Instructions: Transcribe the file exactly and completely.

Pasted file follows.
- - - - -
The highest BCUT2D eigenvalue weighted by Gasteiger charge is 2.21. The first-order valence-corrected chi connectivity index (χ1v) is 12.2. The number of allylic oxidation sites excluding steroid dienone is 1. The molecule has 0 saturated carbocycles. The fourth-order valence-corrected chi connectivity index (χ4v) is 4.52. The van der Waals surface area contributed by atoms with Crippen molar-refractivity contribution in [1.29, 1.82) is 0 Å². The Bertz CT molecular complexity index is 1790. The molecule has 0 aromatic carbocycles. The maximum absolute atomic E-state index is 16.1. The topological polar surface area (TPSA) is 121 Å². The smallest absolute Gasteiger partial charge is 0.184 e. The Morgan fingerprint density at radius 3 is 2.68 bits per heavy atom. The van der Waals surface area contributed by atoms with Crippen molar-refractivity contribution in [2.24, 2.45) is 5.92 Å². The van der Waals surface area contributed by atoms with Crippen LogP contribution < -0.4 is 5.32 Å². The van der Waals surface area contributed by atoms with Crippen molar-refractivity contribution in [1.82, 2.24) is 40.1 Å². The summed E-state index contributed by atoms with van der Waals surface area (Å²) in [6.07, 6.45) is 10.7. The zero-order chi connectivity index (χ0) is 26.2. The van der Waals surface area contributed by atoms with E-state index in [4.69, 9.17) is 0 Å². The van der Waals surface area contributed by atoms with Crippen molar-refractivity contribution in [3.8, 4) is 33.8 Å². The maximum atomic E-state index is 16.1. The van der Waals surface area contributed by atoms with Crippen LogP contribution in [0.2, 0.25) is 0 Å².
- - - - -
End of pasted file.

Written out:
The highest BCUT2D eigenvalue weighted by Gasteiger charge is 2.21. The first-order valence-corrected chi connectivity index (χ1v) is 12.2. The number of allylic oxidation sites excluding steroid dienone is 1. The molecule has 0 saturated carbocycles. The fourth-order valence-corrected chi connectivity index (χ4v) is 4.52. The van der Waals surface area contributed by atoms with Crippen molar-refractivity contribution in [1.29, 1.82) is 0 Å². The Bertz CT molecular complexity index is 1790. The molecule has 0 aromatic carbocycles. The maximum absolute atomic E-state index is 16.1. The topological polar surface area (TPSA) is 121 Å². The smallest absolute Gasteiger partial charge is 0.184 e. The Morgan fingerprint density at radius 3 is 2.68 bits per heavy atom. The van der Waals surface area contributed by atoms with Crippen molar-refractivity contribution in [2.24, 2.45) is 5.92 Å². The van der Waals surface area contributed by atoms with Crippen LogP contribution < -0.4 is 5.32 Å². The van der Waals surface area contributed by atoms with Crippen molar-refractivity contribution in [1.82, 2.24) is 40.1 Å². The summed E-state index contributed by atoms with van der Waals surface area (Å²) in [6.07, 6.45) is 10.7. The zero-order chi connectivity index (χ0) is 26.2. The van der Waals surface area contributed by atoms with E-state index in [4.69, 9.17) is 0 Å². The van der Waals surface area contributed by atoms with Crippen molar-refractivity contribution in [3.8, 4) is 33.8 Å². The maximum atomic E-state index is 16.1. The van der Waals surface area contributed by atoms with Crippen LogP contribution in [0.2, 0.25) is 0 Å².